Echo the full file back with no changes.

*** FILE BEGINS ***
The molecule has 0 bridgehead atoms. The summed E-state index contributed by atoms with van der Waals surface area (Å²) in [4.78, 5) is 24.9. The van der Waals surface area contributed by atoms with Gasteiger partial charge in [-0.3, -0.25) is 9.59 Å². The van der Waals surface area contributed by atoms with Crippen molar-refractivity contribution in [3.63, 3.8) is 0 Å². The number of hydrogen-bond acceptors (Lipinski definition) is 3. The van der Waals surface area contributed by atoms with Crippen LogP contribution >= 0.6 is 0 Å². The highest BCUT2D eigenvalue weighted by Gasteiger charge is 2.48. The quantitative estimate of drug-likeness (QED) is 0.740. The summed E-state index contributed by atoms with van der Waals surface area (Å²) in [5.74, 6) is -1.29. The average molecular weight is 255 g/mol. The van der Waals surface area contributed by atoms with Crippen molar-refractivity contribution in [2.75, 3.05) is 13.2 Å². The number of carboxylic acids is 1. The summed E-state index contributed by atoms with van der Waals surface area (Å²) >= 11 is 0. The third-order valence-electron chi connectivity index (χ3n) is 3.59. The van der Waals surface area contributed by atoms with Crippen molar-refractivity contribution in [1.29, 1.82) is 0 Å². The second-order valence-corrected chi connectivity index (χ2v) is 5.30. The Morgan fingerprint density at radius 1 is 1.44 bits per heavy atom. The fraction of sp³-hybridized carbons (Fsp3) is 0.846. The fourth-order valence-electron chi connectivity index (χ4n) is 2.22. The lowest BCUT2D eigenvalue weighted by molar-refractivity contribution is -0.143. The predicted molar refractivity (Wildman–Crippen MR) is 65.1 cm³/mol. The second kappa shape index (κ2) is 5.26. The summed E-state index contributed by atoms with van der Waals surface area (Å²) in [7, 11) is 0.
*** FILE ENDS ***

The molecule has 0 bridgehead atoms. The summed E-state index contributed by atoms with van der Waals surface area (Å²) in [4.78, 5) is 24.9. The van der Waals surface area contributed by atoms with Gasteiger partial charge in [-0.3, -0.25) is 9.59 Å². The van der Waals surface area contributed by atoms with Crippen molar-refractivity contribution in [3.63, 3.8) is 0 Å². The number of hydrogen-bond acceptors (Lipinski definition) is 3. The van der Waals surface area contributed by atoms with Crippen LogP contribution >= 0.6 is 0 Å². The highest BCUT2D eigenvalue weighted by Gasteiger charge is 2.48. The quantitative estimate of drug-likeness (QED) is 0.740. The summed E-state index contributed by atoms with van der Waals surface area (Å²) in [5.74, 6) is -1.29. The average molecular weight is 255 g/mol. The van der Waals surface area contributed by atoms with Crippen molar-refractivity contribution in [2.75, 3.05) is 13.2 Å². The number of carboxylic acids is 1. The summed E-state index contributed by atoms with van der Waals surface area (Å²) >= 11 is 0. The third-order valence-electron chi connectivity index (χ3n) is 3.59. The van der Waals surface area contributed by atoms with Crippen molar-refractivity contribution in [1.29, 1.82) is 0 Å². The second-order valence-corrected chi connectivity index (χ2v) is 5.30. The Morgan fingerprint density at radius 1 is 1.44 bits per heavy atom. The fraction of sp³-hybridized carbons (Fsp3) is 0.846. The fourth-order valence-electron chi connectivity index (χ4n) is 2.22. The lowest BCUT2D eigenvalue weighted by molar-refractivity contribution is -0.143. The predicted molar refractivity (Wildman–Crippen MR) is 65.1 cm³/mol. The second kappa shape index (κ2) is 5.26. The summed E-state index contributed by atoms with van der Waals surface area (Å²) in [7, 11) is 0.